Days with Uncle Jack, Part 1

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Page 172 - stormy sky Their giant branches tossed; And the heavy night hung dark The hills and waters o'er, When a band of exiles moored their bark On the wild New England shore. Not as the conqueror comes, They, the true-hearted, came; Not with the roll of the stirring drums, And the trumpet that sings of fame;
Page 91 - Twilight and evening bell, And after that the dark, And may there be no sadness of farewell When I embark: For tho' from out our bourne of time and place The flood may bear me far, I hope to see my Pilot face to face, When I have crost the bar.
Page 423 - The poem of thy choice, And lend to the rhyme of the poet The beauty of thy voice. And the night shall be filled with music And the cares, that infest the day, Shall fold their tents, like the Arabs, And as silently steal away. — Longfellow
Page 20 - By angel hands to valor given; Thy stars have lit the welkin dome, And all thy hues were born in heaven. Forever float that standard sheet! Where breathes the foe but falls before us, With Freedom's soil beneath our feet, And Freedom's banner streaming o'er us. — Joseph Rodman Drake
Page 246 - and a' that; Gie fools their silks, and knaves their wine A man's a man for a' that. For a' that, and a' that, Their tinsel show, and a' that: The honest man, tho' e'er sae poor, Is king o' men for a
Page 375 - Columbus ! Columbus* Behind him lay the gray Azores, Behind, the Gates of Hercules; Before him, not the ghost of shores, Before him, only shoreless seas. The good mate said: "Now must we pray, For lo! the very stars are gone. Brave Admiral, speak; what shall I say?" " Why say,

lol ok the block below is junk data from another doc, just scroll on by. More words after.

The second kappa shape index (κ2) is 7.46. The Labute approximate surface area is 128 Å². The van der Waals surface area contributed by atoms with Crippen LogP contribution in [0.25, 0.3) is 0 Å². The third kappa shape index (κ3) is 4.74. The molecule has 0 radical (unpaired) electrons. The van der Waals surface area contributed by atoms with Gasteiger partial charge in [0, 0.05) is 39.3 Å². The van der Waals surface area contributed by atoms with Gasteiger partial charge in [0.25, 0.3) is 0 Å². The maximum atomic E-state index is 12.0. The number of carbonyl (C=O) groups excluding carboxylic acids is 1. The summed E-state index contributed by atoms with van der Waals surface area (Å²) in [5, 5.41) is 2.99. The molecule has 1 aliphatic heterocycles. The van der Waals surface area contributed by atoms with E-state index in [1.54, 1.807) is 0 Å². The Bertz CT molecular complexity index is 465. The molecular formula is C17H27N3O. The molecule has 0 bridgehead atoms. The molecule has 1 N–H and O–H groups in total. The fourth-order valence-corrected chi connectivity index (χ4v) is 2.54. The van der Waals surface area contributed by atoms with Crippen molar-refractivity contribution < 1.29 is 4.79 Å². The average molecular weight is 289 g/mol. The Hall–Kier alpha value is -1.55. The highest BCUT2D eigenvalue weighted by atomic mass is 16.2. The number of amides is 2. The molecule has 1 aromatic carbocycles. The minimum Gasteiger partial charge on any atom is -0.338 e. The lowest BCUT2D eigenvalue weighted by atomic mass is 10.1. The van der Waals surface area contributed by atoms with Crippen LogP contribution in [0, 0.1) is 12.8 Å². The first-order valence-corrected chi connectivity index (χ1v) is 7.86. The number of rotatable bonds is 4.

Page 246 - Gude faith, he mauna fa' that! For a' that, and a' that, Their dignities and a' that, The pith o' sense, and pride o' worth, Are higher rank than a' that. Then let us pray that come it may, (As come it will for a
Page 38 - How beautiful is night! A dewy freshness fills the silent air No mist obscures, nor cloud, nor speck, nor stain, Breaks the serene of heaven: In full-orbed glory, yonder moon divine Rolls through the dark-blue depths. Beneath her steady ray The desert-circle spreads, Like the round ocean, girdled with the sky. How beautiful is night! — Southey
Page 140 - The Last Leaf." I saw him once before, As he passed by the door, And again The pavement stones resound, As he totters o'er the ground With his cane. They say that in his prime, Ere the pruning-knife of Time Cut him down, Not a better man was found
Page 183 - ve lived since then, in calm and strife, Full fifty summers, a sailor's life, With wealth to spend and a power to range, But never have sought nor sighed for change; And Death, whenever he comes to me, Shall come on the wild, unbounded sea! — Bryan Waller Procter {Barry Cornwall)

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